The term “pin-up” was coined during WWII, when lonely servicemen tacked pictures of pretty girls over their beds to remember what they were fighting for. Because the pin-up was public its provocation was restrained, generally stopping short of nudity; bathing suits, lingerie, babydoll nighties, and blowing skirts, lifted to reveal show-stopping legs, were more common. Pin-up girls didn’t start in 1942, however. Rolf Armstrong’s and Enoch Bolles’ sultry flappers first appeared on calendars and magazine covers in the mid-’20s. Through the 1930s, ’40s, ’50s, and into the ’60s pin-up was a ubiquitous American art form, dying out only when the sexual revolution made such coy expressions of sexuality seem outdated. Then in the late 1990’s public interest again soared. Today classic pin-up art has reached a peak of popularity not seen since WWII.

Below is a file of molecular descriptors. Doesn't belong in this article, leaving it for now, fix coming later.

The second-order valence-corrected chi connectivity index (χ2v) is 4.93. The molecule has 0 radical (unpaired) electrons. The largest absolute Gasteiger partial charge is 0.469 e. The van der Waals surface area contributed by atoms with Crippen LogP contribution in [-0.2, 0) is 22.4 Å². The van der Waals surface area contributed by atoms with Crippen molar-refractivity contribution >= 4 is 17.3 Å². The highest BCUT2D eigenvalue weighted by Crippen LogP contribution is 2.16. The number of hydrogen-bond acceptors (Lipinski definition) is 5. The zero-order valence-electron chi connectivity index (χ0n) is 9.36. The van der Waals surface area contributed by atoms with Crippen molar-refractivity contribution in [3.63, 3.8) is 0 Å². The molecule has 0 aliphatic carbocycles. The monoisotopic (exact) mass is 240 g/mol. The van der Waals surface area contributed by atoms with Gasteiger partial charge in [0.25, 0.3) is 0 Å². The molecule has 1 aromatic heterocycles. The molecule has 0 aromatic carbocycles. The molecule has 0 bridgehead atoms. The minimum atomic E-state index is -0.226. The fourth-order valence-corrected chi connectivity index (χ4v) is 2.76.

Pin-Ups Poster Box
Publication date: 9/4/2013
Edition description: Box with Art Prints